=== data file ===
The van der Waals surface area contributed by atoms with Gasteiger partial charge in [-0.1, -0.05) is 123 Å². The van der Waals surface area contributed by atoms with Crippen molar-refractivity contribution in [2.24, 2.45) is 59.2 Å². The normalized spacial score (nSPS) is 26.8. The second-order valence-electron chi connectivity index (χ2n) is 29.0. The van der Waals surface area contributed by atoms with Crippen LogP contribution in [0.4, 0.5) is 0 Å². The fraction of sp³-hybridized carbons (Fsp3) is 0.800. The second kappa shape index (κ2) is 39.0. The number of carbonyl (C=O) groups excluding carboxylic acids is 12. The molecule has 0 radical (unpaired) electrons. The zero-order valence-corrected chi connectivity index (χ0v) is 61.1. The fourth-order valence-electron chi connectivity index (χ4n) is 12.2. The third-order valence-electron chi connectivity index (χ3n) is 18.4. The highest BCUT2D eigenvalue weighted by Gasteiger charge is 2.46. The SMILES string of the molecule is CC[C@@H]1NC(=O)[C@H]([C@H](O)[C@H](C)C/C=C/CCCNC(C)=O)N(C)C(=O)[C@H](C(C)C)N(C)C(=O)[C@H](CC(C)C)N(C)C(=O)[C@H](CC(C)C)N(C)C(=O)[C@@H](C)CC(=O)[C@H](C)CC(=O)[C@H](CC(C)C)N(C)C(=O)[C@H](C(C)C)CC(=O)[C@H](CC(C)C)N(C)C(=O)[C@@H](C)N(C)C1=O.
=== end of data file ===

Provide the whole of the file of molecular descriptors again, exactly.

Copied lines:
The van der Waals surface area contributed by atoms with Gasteiger partial charge in [-0.1, -0.05) is 123 Å². The van der Waals surface area contributed by atoms with Crippen molar-refractivity contribution in [2.24, 2.45) is 59.2 Å². The normalized spacial score (nSPS) is 26.8. The second-order valence-electron chi connectivity index (χ2n) is 29.0. The van der Waals surface area contributed by atoms with Crippen LogP contribution in [0.4, 0.5) is 0 Å². The fraction of sp³-hybridized carbons (Fsp3) is 0.800. The second kappa shape index (κ2) is 39.0. The number of carbonyl (C=O) groups excluding carboxylic acids is 12. The molecule has 0 radical (unpaired) electrons. The zero-order valence-corrected chi connectivity index (χ0v) is 61.1. The fourth-order valence-electron chi connectivity index (χ4n) is 12.2. The third-order valence-electron chi connectivity index (χ3n) is 18.4. The highest BCUT2D eigenvalue weighted by Gasteiger charge is 2.46. The SMILES string of the molecule is CC[C@@H]1NC(=O)[C@H]([C@H](O)[C@H](C)C/C=C/CCCNC(C)=O)N(C)C(=O)[C@H](C(C)C)N(C)C(=O)[C@H](CC(C)C)N(C)C(=O)[C@H](CC(C)C)N(C)C(=O)[C@@H](C)CC(=O)[C@H](C)CC(=O)[C@H](CC(C)C)N(C)C(=O)[C@H](C(C)C)CC(=O)[C@H](CC(C)C)N(C)C(=O)[C@@H](C)N(C)C1=O.